Get Wisdom

Facts, Information, and Knowledge

Are you able to answer these five questions, without doing an Internet search?

  1. What is the distance from the earth to the moon?
  2. How many people live in India?
  3. How many books did Herman Melville write?
  4. What is the fifth commandment?
  5. Are knowledge and information the same thing as wisdom?

It has often been said that we live in the “information age.” Our culture puts a high premium on knowledge and information, as well as easy access to both.

From “trivia” nights at restaurants to the game, Trivial Pursuit, to one of my family’s favorite gameshows, Jeopardy, our culture seems to love knowing facts about almost everything. And yet, all of the information we have access to at our fingertips does not necessarily make us wiser people.

Knowledge and Wisdom

Question number 5 above asked if information and knowledge are the same thing as wisdom. Scripture assures us they are not. To be sure, knowledge is a good thing. In fact, wisdom assumes knowledge. Yet, what God declares for us to do throughout Scripture is to, “get wisdom.”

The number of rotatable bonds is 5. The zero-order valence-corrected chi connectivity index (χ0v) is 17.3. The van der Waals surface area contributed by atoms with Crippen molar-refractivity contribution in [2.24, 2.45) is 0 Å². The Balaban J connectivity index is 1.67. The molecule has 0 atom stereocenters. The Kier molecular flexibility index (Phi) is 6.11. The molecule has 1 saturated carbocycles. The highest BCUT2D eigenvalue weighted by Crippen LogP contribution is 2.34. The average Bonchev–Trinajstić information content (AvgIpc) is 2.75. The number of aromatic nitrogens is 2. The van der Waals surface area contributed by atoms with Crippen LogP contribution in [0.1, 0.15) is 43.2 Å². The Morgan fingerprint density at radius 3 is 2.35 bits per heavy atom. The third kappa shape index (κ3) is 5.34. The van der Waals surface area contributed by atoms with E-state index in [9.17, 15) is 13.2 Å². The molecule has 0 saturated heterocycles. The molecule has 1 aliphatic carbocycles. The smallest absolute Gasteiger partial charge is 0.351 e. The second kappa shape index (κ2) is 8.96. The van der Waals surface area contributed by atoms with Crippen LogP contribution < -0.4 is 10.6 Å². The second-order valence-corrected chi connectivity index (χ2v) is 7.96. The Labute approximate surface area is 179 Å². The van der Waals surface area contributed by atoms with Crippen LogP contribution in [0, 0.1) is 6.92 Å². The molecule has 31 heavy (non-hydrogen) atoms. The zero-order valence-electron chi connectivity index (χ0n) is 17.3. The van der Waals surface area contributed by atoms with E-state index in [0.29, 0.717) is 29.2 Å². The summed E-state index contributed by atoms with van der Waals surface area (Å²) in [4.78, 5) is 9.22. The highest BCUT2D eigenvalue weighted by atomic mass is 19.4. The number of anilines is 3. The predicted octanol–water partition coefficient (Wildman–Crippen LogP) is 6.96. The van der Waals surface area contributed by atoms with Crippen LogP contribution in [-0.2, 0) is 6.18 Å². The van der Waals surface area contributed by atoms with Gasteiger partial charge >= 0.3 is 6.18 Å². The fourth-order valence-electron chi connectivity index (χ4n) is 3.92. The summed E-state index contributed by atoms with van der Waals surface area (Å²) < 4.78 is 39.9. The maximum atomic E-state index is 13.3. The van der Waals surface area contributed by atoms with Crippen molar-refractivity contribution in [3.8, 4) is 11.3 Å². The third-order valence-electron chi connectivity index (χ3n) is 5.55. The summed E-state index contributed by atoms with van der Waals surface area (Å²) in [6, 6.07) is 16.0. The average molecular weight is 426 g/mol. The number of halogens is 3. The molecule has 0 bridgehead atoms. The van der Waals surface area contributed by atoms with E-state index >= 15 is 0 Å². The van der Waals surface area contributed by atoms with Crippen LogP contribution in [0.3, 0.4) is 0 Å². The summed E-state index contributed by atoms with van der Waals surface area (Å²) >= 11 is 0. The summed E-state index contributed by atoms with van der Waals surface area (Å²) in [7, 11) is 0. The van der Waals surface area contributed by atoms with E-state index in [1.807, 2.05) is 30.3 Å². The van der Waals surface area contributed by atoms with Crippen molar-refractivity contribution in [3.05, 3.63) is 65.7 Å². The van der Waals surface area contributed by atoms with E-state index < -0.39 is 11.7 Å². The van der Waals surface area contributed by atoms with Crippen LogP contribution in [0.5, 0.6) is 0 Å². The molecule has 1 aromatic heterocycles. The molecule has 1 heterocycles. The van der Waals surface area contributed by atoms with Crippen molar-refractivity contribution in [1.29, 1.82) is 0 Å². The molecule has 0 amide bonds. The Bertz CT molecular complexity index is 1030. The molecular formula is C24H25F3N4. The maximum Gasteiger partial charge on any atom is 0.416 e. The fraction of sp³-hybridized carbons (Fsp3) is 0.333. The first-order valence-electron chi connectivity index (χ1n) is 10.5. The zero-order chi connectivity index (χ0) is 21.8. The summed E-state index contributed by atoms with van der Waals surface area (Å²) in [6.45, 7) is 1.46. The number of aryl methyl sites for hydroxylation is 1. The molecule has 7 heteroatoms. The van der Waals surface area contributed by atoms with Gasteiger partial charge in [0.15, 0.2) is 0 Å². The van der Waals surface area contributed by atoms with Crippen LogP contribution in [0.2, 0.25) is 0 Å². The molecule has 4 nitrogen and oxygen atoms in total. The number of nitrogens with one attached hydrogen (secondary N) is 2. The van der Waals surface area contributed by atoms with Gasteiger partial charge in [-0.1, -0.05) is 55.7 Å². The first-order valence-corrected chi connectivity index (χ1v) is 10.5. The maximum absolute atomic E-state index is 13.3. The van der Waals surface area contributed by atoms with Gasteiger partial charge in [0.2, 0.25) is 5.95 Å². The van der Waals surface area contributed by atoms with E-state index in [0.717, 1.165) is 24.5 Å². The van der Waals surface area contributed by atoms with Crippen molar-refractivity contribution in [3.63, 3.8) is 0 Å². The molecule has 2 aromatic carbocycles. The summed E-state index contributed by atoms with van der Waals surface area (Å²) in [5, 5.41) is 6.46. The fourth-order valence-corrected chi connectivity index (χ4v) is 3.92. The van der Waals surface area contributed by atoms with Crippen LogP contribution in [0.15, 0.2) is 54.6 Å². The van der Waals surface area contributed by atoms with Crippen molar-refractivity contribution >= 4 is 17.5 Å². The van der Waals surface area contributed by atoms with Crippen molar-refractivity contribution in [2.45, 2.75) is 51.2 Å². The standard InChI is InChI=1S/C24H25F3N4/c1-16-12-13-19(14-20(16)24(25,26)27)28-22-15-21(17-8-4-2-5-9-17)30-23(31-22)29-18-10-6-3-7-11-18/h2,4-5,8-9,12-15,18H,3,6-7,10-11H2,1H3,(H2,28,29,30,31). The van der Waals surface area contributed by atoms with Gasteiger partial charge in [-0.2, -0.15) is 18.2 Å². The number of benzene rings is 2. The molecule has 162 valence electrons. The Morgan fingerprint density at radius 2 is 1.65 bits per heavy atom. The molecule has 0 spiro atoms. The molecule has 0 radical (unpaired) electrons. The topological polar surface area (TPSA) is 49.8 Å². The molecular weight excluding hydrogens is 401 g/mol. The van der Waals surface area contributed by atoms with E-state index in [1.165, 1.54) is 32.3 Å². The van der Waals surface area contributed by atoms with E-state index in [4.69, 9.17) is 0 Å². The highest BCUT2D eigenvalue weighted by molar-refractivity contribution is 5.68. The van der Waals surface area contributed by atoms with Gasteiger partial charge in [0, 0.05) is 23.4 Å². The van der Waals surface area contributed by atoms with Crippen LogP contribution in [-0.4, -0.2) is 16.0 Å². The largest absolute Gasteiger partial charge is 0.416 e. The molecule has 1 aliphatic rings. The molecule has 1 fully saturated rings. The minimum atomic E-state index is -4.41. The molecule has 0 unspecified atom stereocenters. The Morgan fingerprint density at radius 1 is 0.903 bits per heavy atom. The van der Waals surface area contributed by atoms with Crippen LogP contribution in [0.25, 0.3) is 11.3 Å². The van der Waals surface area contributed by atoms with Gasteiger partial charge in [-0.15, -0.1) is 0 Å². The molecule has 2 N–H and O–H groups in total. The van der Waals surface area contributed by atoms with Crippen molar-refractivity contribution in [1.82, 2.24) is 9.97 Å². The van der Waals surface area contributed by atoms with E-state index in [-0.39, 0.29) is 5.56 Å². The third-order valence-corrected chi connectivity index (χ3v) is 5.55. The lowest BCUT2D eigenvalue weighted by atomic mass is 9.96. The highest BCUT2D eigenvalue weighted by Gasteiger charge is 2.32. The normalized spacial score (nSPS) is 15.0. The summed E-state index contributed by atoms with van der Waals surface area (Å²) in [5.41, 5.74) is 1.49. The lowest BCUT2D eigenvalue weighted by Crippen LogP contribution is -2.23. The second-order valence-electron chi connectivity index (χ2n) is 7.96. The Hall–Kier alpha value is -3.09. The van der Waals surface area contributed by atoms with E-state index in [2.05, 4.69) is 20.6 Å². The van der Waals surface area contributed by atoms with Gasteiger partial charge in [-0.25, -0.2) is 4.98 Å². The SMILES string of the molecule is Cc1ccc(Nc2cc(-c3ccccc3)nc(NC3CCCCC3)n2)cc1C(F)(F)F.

• Proverbs 4:5 – Get wisdom, get understanding; do not forget my words or swerve from them.
  • Proverbs 4:7 – Wisdom is supreme; therefore get wisdom. Though it cost you all you have, get understanding.
  • Proverbs 16:16 – How much better to get wisdom than gold, to choose understanding rather than silver!
  • Proverbs 23:23 – Buy the truth and do not sell it; get wisdom, discipline and understanding.

James makes that same case in the book that bears his name.

Wisdom According to James

James wrote his letter to Jewish Christians who, like many Christians of that day, were undergoing intense persecution. He said in James 1:2 that they were “facing trials of many kinds.” And it is in that context that he said something that sounds almost absurd to anyone who operates only with worldly wisdom. In verse 2 he told them, that, as they are facing these “trials of many kinds,” to “consider it pure joy” or, as the King James puts it, “count it all joy.”

How can a person who is going through the pain and suffering of a trial consider it a joyful experience? That would be difficult indeed. However, that is not what James was saying. To explain what James was saying, let me remind you of something the Apostle Paul wrote. In Romans 8:28, Paul wrote these words,

And we know that in all things God works for the good of those who love him, who have been called according to his purpose.

Notice that Paul did not say all things are good. He was saying God can work all things (even bad things) for good. Good can come even from bad situations. James was saying something similar.

Here’s how Gandalf put it…

More on this later…